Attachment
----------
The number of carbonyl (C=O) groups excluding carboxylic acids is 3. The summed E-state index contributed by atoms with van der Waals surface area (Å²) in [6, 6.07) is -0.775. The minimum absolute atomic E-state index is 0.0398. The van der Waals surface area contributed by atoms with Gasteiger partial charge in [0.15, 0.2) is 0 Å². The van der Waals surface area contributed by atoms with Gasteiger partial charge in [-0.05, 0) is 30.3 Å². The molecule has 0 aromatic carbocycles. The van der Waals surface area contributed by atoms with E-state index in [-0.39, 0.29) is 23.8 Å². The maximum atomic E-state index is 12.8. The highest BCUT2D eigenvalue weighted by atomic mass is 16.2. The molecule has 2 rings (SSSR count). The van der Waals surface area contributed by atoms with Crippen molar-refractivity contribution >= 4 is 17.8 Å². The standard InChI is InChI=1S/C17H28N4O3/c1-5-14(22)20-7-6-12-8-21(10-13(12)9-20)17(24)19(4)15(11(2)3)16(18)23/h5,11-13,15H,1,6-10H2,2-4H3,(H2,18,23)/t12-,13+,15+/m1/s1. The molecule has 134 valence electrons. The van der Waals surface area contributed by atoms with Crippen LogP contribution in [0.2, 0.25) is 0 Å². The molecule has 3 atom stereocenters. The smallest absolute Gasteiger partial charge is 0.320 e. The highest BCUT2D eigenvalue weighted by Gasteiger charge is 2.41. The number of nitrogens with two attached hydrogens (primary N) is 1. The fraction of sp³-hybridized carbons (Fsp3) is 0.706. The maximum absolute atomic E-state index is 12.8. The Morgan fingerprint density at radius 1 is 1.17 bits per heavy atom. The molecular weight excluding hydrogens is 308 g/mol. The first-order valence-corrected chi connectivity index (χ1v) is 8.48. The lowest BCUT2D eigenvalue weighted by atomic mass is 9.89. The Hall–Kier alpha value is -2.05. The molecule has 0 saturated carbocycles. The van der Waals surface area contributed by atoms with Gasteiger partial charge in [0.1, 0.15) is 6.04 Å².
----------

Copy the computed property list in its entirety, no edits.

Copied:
The number of carbonyl (C=O) groups excluding carboxylic acids is 3. The summed E-state index contributed by atoms with van der Waals surface area (Å²) in [6, 6.07) is -0.775. The minimum absolute atomic E-state index is 0.0398. The van der Waals surface area contributed by atoms with Gasteiger partial charge in [0.15, 0.2) is 0 Å². The van der Waals surface area contributed by atoms with Gasteiger partial charge in [-0.05, 0) is 30.3 Å². The molecule has 0 aromatic carbocycles. The van der Waals surface area contributed by atoms with E-state index in [-0.39, 0.29) is 23.8 Å². The maximum atomic E-state index is 12.8. The highest BCUT2D eigenvalue weighted by atomic mass is 16.2. The molecule has 2 rings (SSSR count). The van der Waals surface area contributed by atoms with Crippen molar-refractivity contribution >= 4 is 17.8 Å². The standard InChI is InChI=1S/C17H28N4O3/c1-5-14(22)20-7-6-12-8-21(10-13(12)9-20)17(24)19(4)15(11(2)3)16(18)23/h5,11-13,15H,1,6-10H2,2-4H3,(H2,18,23)/t12-,13+,15+/m1/s1. The molecule has 134 valence electrons. The van der Waals surface area contributed by atoms with Crippen LogP contribution in [0.2, 0.25) is 0 Å². The molecule has 3 atom stereocenters. The smallest absolute Gasteiger partial charge is 0.320 e. The highest BCUT2D eigenvalue weighted by Gasteiger charge is 2.41. The number of nitrogens with two attached hydrogens (primary N) is 1. The fraction of sp³-hybridized carbons (Fsp3) is 0.706. The maximum absolute atomic E-state index is 12.8. The Morgan fingerprint density at radius 1 is 1.17 bits per heavy atom. The molecular weight excluding hydrogens is 308 g/mol. The first-order valence-corrected chi connectivity index (χ1v) is 8.48. The lowest BCUT2D eigenvalue weighted by atomic mass is 9.89. The Hall–Kier alpha value is -2.05. The molecule has 0 saturated carbocycles. The van der Waals surface area contributed by atoms with Gasteiger partial charge in [0.1, 0.15) is 6.04 Å².